Introductions of white pine blister rust (WPBR, causal fungus: Cronartium ribicola J.C. Fischer) to eastern and western North America before 1915 caused such extensive damage that western white pine (Pinus monticola D. Don) was essentially abandoned as a manageable forest tree species for over 60 years. Recent results from WPBR resistance selection and breeding programs, and from field trials of tree spacing, pruning and bark excision treatments have supported efforts to increase establishment and to intensively manage western white pine. Western white pine is a desirable component in many forested areas because of its faster growth and much higher value compared to many other associated tree species. It also has a low susceptibility to armillaria root disease caused by Armillaria ostoyae (Romagnesi) Herink and laminated root rot, caused by Phellinus weirii (Murr.) Gilb. Some regulations, e.g., Forest Practices Code of British Columbia (BC) Act, require anyone who harvests timber on provincial forestland and uses western white pine for reforestation to either plant genetically resistant western white pine stock or prune susceptible young trees for protection. Risks of increased WPBR associated with increased commercial cultivation of gooseberries and currants (Ribes L.) have yet to be determined. However, major threats appear to include 1) increase in local amounts of spores for nearby infection of pines; and 2) possible introductions or development of new, virulent races of C. ribicola, particularly from eastern to Pacific northwestern North America. In view of these possible threats, we recommend that existing regulations and legislation should be amended, or possibly new measures enacted, to permit propagation and commercial cultivation only of varieties of Ribes that are immune or highly resistant to WPBR.

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D.R. Bergdahl and H.B. Teillon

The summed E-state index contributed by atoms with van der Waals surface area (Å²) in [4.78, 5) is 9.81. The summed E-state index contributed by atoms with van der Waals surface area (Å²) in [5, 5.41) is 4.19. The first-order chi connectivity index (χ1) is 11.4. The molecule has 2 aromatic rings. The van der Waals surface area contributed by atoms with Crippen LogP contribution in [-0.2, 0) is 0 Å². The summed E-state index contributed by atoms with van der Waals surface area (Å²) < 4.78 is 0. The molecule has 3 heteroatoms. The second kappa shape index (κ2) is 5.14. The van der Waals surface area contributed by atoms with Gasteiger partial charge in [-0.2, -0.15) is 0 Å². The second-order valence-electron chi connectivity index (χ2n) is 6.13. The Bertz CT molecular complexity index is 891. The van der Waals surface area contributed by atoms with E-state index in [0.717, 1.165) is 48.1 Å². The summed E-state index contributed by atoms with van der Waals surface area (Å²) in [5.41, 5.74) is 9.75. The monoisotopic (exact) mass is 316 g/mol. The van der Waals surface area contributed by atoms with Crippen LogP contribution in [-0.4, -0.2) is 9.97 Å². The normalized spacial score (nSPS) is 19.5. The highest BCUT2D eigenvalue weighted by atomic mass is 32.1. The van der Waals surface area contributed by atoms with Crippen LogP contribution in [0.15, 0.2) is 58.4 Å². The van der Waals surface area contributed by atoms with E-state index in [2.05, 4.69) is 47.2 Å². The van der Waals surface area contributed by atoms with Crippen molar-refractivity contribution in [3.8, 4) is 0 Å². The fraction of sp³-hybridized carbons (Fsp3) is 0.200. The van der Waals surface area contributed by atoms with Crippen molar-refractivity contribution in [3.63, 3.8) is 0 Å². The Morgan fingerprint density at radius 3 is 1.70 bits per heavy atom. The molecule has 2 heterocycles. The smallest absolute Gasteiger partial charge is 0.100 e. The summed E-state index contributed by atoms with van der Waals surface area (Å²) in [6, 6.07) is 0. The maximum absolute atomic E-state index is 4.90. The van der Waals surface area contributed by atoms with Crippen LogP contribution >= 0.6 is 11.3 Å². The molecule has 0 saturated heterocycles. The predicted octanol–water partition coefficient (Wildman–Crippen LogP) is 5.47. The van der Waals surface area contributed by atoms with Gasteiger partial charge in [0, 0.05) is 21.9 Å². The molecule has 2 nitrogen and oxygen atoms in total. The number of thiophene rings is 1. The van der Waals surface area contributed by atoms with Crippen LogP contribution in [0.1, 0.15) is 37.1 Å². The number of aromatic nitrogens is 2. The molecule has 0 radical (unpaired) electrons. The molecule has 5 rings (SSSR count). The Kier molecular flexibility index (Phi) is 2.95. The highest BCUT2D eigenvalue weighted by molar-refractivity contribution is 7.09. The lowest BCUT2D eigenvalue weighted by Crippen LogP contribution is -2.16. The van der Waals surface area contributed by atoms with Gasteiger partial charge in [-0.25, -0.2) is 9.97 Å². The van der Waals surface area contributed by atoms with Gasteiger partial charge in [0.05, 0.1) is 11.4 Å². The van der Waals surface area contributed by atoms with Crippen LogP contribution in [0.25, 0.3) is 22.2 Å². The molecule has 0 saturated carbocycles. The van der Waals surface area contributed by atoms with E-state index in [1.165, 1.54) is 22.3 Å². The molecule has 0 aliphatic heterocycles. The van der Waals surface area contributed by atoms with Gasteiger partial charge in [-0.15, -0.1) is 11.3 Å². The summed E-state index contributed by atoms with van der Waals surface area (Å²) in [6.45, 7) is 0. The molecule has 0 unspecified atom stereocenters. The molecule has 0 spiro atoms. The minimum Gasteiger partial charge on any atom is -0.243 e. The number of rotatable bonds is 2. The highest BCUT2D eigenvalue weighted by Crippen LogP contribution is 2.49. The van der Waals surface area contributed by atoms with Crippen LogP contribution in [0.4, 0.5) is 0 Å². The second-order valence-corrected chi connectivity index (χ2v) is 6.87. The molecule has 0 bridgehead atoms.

White pine blister rust (WPBR) (Cronartium ribicola J. C. Fischer) has been present in Vermont and other northeastern states since the early 1900s. The fungus is commonly observed on currants and gooseberries (Ribes L.) every year, but incidence varies on eastern white pine (Pinus strobus L.). Our general impression has been that Vermont has had a relatively low level of infection on eastern white pines; however, we recently found rust incidence in Christmas tree plantings in northern Vermont to range from 10 to 42% (average 20%) based on 721 trees surveyed. Also, in pole-sized stands in southern Vermont, incidence ranged from 12 to 46% (average 32%) and 76% of these trees had main stem infections. In the southern survey, 98% of wild ribes plants had varied amounts of both urediniospores and teliospores. These preliminary survey data suggest that incidence of WPBR may be more significant than previously thought and therefore, additional survey work is needed. We screened cultivars of Ribes for susceptibility to WPBR. Eighteen cultivars were inoculated in the field with a mass collection of aeciospores of C. ribicola. The percentages of leaf area infected ranged from 0 to 49 for the urediniospore stage and from 0 to 55 for teliospores. The gooseberry (Ribes uva-crispa L.) `Welcome' had the highest percentage of leaf area with urediniospores, while black currants (R. nigrum L.) `Coronet,' `Consort,' and `Crusader' had no visible infection. Presently, Vermont has no WPBR regulations. However, previous federal laws did restrict black currant cultivation. Little is known about the genetic diversity of WPBR or its potential for change. Caution must be used when considering any cultivation of Ribes for the purpose of producing fruit because our valued white pine resources could be negatively impacted.